SparkHouse Learners Shed Light on an Age-Old Question
Learner Voices 16 February 2017
Young learners have a knack for believing in what’s possible.
ALL TOO OFTEN, we (the education community) find ourselves at conferences, gatherings, conventions, symposiums, and the like, and in the moment, we are empowered with seemingly unlimited energy, ready to move our learning ecosystems toward a transformational future. There’s great power in being in a room with hundreds of like-minded individuals all looking for ways to stretch the boundaries of what’s possible. Ideas are shared, collaborations go late into the night, and hope is restored.
For those of us who hold these events, we relish in the energy and are driven to continue providing these spaces of innovation. And, our hope is always to see continued engagement and collaboration even after the event has passed.
What does it take to not only get energized and enlivened by a house-rocking event but also bring that action back home?
As is often the case when working in the learner-centered paradigm, unknown answers tend to show up from the young learners themselves. Three months ago, Education Reimagined held its inaugural SparkHouse gathering where 42 learners from 12 states and 15 learning environments came together to explore how each of them could become leaders in the learner-centered movement. As a team, we are still awestruck by the power and energy that showed up over the course of the two days we spent with them. And, checking in with them earlier this month, we discovered something that (maybe) shouldn’t have come as a surprise: the “rolling thunder” is ever-present. These learners are still riding on the wave of enthusiasm, passion, and leadership we saw come alive at SparkHouse, even months later. And, what’s more—they have taken ownership for their continued collaboration and actions.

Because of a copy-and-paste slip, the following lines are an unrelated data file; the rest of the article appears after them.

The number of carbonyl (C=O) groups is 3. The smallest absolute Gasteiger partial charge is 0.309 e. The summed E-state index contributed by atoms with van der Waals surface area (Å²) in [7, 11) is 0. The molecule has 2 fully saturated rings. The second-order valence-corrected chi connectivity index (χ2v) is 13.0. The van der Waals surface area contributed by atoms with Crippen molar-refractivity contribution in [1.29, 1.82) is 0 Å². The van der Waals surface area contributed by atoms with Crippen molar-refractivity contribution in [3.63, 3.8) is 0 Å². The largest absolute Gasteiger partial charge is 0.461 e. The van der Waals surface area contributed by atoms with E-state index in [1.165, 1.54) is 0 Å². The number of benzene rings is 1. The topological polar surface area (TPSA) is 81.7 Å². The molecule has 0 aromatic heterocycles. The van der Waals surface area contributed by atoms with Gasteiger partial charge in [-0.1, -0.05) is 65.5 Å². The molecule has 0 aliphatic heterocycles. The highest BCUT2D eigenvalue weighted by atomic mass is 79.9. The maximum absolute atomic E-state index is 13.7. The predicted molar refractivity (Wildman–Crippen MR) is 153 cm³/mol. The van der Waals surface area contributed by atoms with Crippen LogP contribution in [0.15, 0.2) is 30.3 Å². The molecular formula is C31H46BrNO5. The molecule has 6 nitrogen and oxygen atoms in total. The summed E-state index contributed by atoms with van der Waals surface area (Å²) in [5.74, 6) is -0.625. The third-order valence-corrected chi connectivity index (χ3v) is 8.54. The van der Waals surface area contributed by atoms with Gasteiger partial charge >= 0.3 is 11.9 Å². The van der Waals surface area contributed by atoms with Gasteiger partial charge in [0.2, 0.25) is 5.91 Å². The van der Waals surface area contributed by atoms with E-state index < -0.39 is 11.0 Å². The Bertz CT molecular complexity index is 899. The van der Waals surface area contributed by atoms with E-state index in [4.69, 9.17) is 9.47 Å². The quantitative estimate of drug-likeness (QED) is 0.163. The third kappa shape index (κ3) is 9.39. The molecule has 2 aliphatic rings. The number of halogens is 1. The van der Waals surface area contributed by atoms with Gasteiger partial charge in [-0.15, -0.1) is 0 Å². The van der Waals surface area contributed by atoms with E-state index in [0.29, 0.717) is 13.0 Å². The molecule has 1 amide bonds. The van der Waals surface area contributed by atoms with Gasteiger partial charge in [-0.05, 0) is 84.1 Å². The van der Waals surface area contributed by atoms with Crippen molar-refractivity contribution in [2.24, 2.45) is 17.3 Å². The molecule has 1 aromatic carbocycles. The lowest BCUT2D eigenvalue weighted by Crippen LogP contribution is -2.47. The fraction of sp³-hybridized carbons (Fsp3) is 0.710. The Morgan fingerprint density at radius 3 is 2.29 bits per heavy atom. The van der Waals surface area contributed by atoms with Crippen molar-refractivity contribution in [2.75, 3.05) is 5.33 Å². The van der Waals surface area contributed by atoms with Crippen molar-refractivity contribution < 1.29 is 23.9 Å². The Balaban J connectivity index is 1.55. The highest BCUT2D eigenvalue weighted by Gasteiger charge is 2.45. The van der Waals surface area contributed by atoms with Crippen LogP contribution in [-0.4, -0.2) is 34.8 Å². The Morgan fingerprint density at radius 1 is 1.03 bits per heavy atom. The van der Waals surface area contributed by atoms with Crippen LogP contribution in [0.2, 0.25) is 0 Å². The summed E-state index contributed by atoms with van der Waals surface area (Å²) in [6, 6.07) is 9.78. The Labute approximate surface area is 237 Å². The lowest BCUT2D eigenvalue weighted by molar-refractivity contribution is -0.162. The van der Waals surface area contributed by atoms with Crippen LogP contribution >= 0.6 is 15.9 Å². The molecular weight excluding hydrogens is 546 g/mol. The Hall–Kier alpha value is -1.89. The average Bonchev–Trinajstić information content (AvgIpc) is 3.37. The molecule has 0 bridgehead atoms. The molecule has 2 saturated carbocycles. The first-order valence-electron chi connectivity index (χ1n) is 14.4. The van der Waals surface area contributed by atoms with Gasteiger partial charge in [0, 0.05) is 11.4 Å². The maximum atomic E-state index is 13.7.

What are we hearing from them? The question we asked was simple; the responses were dynamic and action-oriented.
Have you taken any actions to share the possibility of learner-centered education and accelerate the movement since we were together for SparkHouse in November 2016?
Hannah and Jemar — Iowa BIG, Cedar Rapids, IA